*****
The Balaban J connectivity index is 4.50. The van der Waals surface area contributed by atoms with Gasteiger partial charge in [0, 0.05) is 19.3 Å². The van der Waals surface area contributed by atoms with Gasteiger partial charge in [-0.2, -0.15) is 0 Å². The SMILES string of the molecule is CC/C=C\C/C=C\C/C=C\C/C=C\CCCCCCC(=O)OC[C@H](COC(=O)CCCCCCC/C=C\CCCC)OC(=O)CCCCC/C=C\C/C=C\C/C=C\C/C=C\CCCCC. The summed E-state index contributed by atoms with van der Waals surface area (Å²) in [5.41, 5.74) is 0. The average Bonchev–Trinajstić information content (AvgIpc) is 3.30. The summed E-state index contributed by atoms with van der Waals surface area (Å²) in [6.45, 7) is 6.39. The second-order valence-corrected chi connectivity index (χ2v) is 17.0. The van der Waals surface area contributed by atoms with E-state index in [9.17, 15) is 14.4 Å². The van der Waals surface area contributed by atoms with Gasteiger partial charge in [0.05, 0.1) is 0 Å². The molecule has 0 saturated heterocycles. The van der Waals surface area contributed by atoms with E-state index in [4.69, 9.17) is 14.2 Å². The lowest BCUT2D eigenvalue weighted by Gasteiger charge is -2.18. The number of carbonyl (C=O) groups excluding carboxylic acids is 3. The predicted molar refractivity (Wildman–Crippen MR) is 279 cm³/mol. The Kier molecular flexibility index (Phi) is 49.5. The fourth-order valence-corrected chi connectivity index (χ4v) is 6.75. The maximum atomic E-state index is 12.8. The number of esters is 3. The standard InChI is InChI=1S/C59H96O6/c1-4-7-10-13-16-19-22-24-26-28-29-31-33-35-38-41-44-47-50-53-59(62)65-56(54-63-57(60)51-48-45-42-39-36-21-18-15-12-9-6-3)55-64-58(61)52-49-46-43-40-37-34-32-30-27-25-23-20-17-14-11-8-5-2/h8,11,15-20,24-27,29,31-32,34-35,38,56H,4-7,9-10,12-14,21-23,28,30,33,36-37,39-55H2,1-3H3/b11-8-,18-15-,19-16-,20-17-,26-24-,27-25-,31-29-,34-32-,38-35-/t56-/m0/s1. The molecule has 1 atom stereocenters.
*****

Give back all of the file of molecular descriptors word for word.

The Balaban J connectivity index is 4.50. The van der Waals surface area contributed by atoms with Gasteiger partial charge in [0, 0.05) is 19.3 Å². The van der Waals surface area contributed by atoms with Gasteiger partial charge in [-0.2, -0.15) is 0 Å². The SMILES string of the molecule is CC/C=C\C/C=C\C/C=C\C/C=C\CCCCCCC(=O)OC[C@H](COC(=O)CCCCCCC/C=C\CCCC)OC(=O)CCCCC/C=C\C/C=C\C/C=C\C/C=C\CCCCC. The summed E-state index contributed by atoms with van der Waals surface area (Å²) in [5.41, 5.74) is 0. The average Bonchev–Trinajstić information content (AvgIpc) is 3.30. The summed E-state index contributed by atoms with van der Waals surface area (Å²) in [6.45, 7) is 6.39. The second-order valence-corrected chi connectivity index (χ2v) is 17.0. The van der Waals surface area contributed by atoms with E-state index in [9.17, 15) is 14.4 Å². The van der Waals surface area contributed by atoms with Gasteiger partial charge in [0.05, 0.1) is 0 Å². The molecule has 0 saturated heterocycles. The van der Waals surface area contributed by atoms with E-state index in [4.69, 9.17) is 14.2 Å². The lowest BCUT2D eigenvalue weighted by Gasteiger charge is -2.18. The number of carbonyl (C=O) groups excluding carboxylic acids is 3. The predicted molar refractivity (Wildman–Crippen MR) is 279 cm³/mol. The Kier molecular flexibility index (Phi) is 49.5. The fourth-order valence-corrected chi connectivity index (χ4v) is 6.75. The maximum atomic E-state index is 12.8. The number of esters is 3. The standard InChI is InChI=1S/C59H96O6/c1-4-7-10-13-16-19-22-24-26-28-29-31-33-35-38-41-44-47-50-53-59(62)65-56(54-63-57(60)51-48-45-42-39-36-21-18-15-12-9-6-3)55-64-58(61)52-49-46-43-40-37-34-32-30-27-25-23-20-17-14-11-8-5-2/h8,11,15-20,24-27,29,31-32,34-35,38,56H,4-7,9-10,12-14,21-23,28,30,33,36-37,39-55H2,1-3H3/b11-8-,18-15-,19-16-,20-17-,26-24-,27-25-,31-29-,34-32-,38-35-/t56-/m0/s1. The molecule has 1 atom stereocenters.